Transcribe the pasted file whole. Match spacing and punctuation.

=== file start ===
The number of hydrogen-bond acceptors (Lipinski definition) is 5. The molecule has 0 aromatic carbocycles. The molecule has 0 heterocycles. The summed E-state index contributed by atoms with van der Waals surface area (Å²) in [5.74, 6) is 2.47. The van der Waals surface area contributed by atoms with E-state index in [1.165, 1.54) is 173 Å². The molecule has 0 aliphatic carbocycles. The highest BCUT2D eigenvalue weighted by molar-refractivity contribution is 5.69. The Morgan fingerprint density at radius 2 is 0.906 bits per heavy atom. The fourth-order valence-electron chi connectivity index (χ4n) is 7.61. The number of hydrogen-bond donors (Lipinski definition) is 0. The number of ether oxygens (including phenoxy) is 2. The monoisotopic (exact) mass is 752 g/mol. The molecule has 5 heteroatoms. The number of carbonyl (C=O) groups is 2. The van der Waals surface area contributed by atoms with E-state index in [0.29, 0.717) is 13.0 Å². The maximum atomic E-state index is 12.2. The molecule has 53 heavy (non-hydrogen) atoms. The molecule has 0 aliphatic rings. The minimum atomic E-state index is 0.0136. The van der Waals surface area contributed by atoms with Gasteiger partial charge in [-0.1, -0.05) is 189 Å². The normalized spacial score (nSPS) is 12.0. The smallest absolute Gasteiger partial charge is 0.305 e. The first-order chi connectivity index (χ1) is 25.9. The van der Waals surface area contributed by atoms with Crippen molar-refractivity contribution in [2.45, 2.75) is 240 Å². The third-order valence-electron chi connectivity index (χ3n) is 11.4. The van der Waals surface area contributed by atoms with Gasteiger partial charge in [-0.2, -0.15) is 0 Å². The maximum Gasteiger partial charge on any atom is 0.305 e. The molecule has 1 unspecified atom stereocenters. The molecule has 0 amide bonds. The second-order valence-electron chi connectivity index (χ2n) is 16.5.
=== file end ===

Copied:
The number of hydrogen-bond acceptors (Lipinski definition) is 5. The molecule has 0 aromatic carbocycles. The molecule has 0 heterocycles. The summed E-state index contributed by atoms with van der Waals surface area (Å²) in [5.74, 6) is 2.47. The van der Waals surface area contributed by atoms with E-state index in [1.165, 1.54) is 173 Å². The molecule has 0 aliphatic carbocycles. The highest BCUT2D eigenvalue weighted by molar-refractivity contribution is 5.69. The Morgan fingerprint density at radius 2 is 0.906 bits per heavy atom. The fourth-order valence-electron chi connectivity index (χ4n) is 7.61. The number of hydrogen-bond donors (Lipinski definition) is 0. The number of ether oxygens (including phenoxy) is 2. The monoisotopic (exact) mass is 752 g/mol. The molecule has 5 heteroatoms. The number of carbonyl (C=O) groups is 2. The van der Waals surface area contributed by atoms with E-state index in [0.29, 0.717) is 13.0 Å². The maximum atomic E-state index is 12.2. The molecule has 53 heavy (non-hydrogen) atoms. The molecule has 0 aliphatic rings. The minimum atomic E-state index is 0.0136. The van der Waals surface area contributed by atoms with Gasteiger partial charge in [-0.1, -0.05) is 189 Å². The normalized spacial score (nSPS) is 12.0. The smallest absolute Gasteiger partial charge is 0.305 e. The first-order chi connectivity index (χ1) is 25.9. The van der Waals surface area contributed by atoms with Crippen molar-refractivity contribution in [2.45, 2.75) is 240 Å². The third-order valence-electron chi connectivity index (χ3n) is 11.4. The van der Waals surface area contributed by atoms with Gasteiger partial charge in [-0.2, -0.15) is 0 Å². The maximum Gasteiger partial charge on any atom is 0.305 e. The molecule has 1 unspecified atom stereocenters. The molecule has 0 amide bonds. The second-order valence-electron chi connectivity index (χ2n) is 16.5.